Out of the Shadow: A Russian Jewish Girlhood on the Lower East Side
|✅ Paper Type: Free Essay||✅ Subject: Society|
|✅ Wordcount: 1912 words||✅ Published: 8th Feb 2020|
Out of the Shadow: A Russian Jewish Girlhood on the Lower East Side
The current paper analyses an autobiographical novel “Out of the Shadow: A Russian Jewish Girlhood on the Lower East Side” written by Rose Cohen. Rose Cohen was born in Russia and at the age of 12 she had to immigrate to America. Both in Russia and America she and her family had to go through many hardships. This is basically the main theme of the book.
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However, at the closer look the book is about much more than just the personal life experience of the author. Within the framework of the current paper, it will be claimed that Rose Cohen addressed in her novel the problems which were in particular urgent in the beginning of the twentieth century but which did not lose their actuality up to the present days. Hence is the intransient importance of Rose Cohen’s book.
The main focus of Cohen’s book is placed on the life of immigrants, the life which the author experienced firsthand and knew very well. This is why her description of it is so vivid, pithy and succinct. It is also profoundly truthful and honest. Besides, Rose Cohen started writing the novel already as a very young girl. This gave it the sense of immediacy and profundity which autobiographies can rarely claim (Dublin).
Already at a very young age, Rose was exposed to hard physical labor and discrimination. The reason why she had to come to America beside from the persecutions the Jewish family was exposed to in Russia, Rose’s father, a immigrant from Russia himself, invited them. Residing in America in a state of utter poverty and destitution, he needed some help – both at home and financially. He knew that his sister and daughter were not well off in Russia and he in a sense naively hoped that having reunited, the family would be better in America. This conviction of Rose’s father was not entirely groundless since there was work available for the two women and, meager as their salaries were, they could make a living. But initially as well as subsequently, as the ending of the novel proves, happiness was lacking in this life. As the book suggests, it would take some time for Rose and her relatives to adapt to the new realities of their life in America – but all was in vain. They would remain at the margins of the American society. Having lost their Russia Jewish roots, Rose and her family did not fully fit in with the American way of doing things.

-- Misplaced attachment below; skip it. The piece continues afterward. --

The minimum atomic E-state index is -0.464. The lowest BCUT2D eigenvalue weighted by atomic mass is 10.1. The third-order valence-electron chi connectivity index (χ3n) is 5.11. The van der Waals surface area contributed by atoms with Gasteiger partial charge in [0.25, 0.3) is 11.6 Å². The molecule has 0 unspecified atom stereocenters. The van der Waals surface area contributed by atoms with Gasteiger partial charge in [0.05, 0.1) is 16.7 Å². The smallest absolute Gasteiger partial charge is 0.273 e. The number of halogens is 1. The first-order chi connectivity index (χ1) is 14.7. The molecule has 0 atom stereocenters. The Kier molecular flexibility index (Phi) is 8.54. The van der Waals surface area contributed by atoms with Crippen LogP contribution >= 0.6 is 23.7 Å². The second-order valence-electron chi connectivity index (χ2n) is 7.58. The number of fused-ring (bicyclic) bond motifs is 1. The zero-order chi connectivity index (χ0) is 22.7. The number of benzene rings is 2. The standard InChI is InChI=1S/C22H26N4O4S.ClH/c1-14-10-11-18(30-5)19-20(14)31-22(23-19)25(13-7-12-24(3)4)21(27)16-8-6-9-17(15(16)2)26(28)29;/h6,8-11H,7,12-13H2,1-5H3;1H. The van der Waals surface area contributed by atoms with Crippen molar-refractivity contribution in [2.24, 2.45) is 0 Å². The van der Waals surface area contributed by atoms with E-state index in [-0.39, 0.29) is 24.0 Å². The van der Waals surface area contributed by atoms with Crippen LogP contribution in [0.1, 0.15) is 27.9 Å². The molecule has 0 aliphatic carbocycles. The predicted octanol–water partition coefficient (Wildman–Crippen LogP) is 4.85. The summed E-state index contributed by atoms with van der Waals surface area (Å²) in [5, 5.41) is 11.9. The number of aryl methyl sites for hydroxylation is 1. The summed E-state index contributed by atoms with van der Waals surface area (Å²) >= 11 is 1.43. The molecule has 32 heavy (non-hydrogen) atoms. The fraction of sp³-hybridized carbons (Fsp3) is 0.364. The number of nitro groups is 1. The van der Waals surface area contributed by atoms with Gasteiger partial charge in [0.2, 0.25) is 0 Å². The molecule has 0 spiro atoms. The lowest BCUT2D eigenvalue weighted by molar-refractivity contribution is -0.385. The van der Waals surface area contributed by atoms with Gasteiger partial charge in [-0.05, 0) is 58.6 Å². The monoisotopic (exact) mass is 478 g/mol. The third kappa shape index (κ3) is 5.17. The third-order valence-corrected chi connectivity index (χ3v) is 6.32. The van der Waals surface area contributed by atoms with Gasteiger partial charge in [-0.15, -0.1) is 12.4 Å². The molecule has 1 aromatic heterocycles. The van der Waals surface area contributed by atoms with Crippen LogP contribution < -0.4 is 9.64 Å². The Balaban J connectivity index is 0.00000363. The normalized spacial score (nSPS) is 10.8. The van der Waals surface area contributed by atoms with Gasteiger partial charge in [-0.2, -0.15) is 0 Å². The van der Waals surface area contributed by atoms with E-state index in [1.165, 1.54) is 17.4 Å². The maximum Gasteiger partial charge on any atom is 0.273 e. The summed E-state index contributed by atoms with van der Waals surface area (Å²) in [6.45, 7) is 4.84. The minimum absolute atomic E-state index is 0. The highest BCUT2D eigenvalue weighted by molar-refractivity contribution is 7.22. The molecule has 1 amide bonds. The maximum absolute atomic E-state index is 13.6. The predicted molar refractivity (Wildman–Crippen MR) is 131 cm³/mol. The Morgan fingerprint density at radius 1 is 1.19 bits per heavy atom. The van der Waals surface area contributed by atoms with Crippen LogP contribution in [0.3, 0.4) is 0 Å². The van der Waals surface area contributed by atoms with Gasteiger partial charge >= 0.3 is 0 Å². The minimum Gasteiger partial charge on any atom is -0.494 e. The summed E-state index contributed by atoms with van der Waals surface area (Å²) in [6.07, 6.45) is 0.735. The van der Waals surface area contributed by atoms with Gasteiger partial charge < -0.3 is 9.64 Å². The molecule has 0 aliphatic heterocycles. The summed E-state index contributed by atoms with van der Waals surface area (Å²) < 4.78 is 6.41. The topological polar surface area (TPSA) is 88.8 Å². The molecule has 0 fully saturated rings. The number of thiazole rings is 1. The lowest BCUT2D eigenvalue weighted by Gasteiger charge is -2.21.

The main heroine of the book is presented as a keen and eager observer. She is interested in many different things ranging from politics to love. At first, she does all the housework – she washes clothes, cooks dinners, scrubs the floor, runs different errands. It is hard and after two months of this work, she makes a decision to go to work at a shop specializing in tenement stitching.
Her father is also employed in this very line of business but the salaries given to women and men are not equal – men receive more money for doing the same job than women do. This is the reference to sexism. However, the American society is formed so that the employers look for cheap labor – this is why, on the upside, women and children are more likely to obtain a job because they will work for lower pay.
Working conditions are difficult but there are no organizations defending the rights of the workers. However, they are slowly being formed. Thus, Rose gets an opportunity to join an labor union whose purpose is to improve the conditions of women working at the factory’s lives. However, the union ultimately fails to achieve its objectives and is shortly dissolved. Fortunately, there are no serious implications for Rose’s participation in it.
The worst time in Rose’s life is the period of depression when she and her father are dismissed from work. At that time, they do not have any money and, as a result, they are exposed to hunger. The threat that they will be evicted hangs over them. Only the interference of a charity helps them keep afloat. Despite this, initially Rose and her family are unwilling to receive the support from the charity – this fact shows the pride of the newly immigrated people but also their honesty and unsophistication.
Rose provides many observations about the way immigrants are adapting to life in America. For example, having arrived in the country, she can hardly recognize her father – so much has he changed in the course of his relatively brief stay in America. He has shaved off his beard and cut his hair. This change I her father was is astonishing to her at first.
Yet, the changes like these, resulting in the final drifting away from the traditional Jewish culture ware inevitable. Rose herself is not immune to them. Already after a year of life in America, she encourages her grandmother not to wear a kerchief which back in Russia every married woman had to wear. As Tom Dublin’s review of the book acknowledges, Rose Cohen goes “from being a resisting traditionalist to an enthusiastic Americanizer in the course of her first year in the United States” (Dublin).